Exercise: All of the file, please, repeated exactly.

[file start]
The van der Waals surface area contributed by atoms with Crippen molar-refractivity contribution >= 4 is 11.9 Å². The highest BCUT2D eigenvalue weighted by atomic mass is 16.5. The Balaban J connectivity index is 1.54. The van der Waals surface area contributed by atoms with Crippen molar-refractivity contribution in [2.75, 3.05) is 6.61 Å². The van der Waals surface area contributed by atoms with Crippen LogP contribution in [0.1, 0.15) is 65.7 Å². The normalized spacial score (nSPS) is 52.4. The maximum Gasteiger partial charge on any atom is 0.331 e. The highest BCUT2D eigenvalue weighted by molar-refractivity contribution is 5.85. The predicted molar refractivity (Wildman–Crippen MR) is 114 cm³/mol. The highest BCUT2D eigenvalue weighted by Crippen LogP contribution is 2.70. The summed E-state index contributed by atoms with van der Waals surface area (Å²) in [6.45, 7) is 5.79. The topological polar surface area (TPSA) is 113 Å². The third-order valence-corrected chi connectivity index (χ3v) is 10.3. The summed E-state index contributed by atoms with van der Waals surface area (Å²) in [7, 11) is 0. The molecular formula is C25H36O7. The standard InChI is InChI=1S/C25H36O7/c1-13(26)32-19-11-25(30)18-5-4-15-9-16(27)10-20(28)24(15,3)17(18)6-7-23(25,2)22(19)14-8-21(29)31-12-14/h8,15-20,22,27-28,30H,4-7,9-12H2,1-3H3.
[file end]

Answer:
The van der Waals surface area contributed by atoms with Crippen molar-refractivity contribution >= 4 is 11.9 Å². The highest BCUT2D eigenvalue weighted by atomic mass is 16.5. The Balaban J connectivity index is 1.54. The van der Waals surface area contributed by atoms with Crippen molar-refractivity contribution in [2.75, 3.05) is 6.61 Å². The van der Waals surface area contributed by atoms with Crippen LogP contribution in [0.1, 0.15) is 65.7 Å². The normalized spacial score (nSPS) is 52.4. The maximum Gasteiger partial charge on any atom is 0.331 e. The highest BCUT2D eigenvalue weighted by molar-refractivity contribution is 5.85. The predicted molar refractivity (Wildman–Crippen MR) is 114 cm³/mol. The highest BCUT2D eigenvalue weighted by Crippen LogP contribution is 2.70. The summed E-state index contributed by atoms with van der Waals surface area (Å²) in [6.45, 7) is 5.79. The topological polar surface area (TPSA) is 113 Å². The third-order valence-corrected chi connectivity index (χ3v) is 10.3. The summed E-state index contributed by atoms with van der Waals surface area (Å²) in [7, 11) is 0. The molecular formula is C25H36O7. The standard InChI is InChI=1S/C25H36O7/c1-13(26)32-19-11-25(30)18-5-4-15-9-16(27)10-20(28)24(15,3)17(18)6-7-23(25,2)22(19)14-8-21(29)31-12-14/h8,15-20,22,27-28,30H,4-7,9-12H2,1-3H3.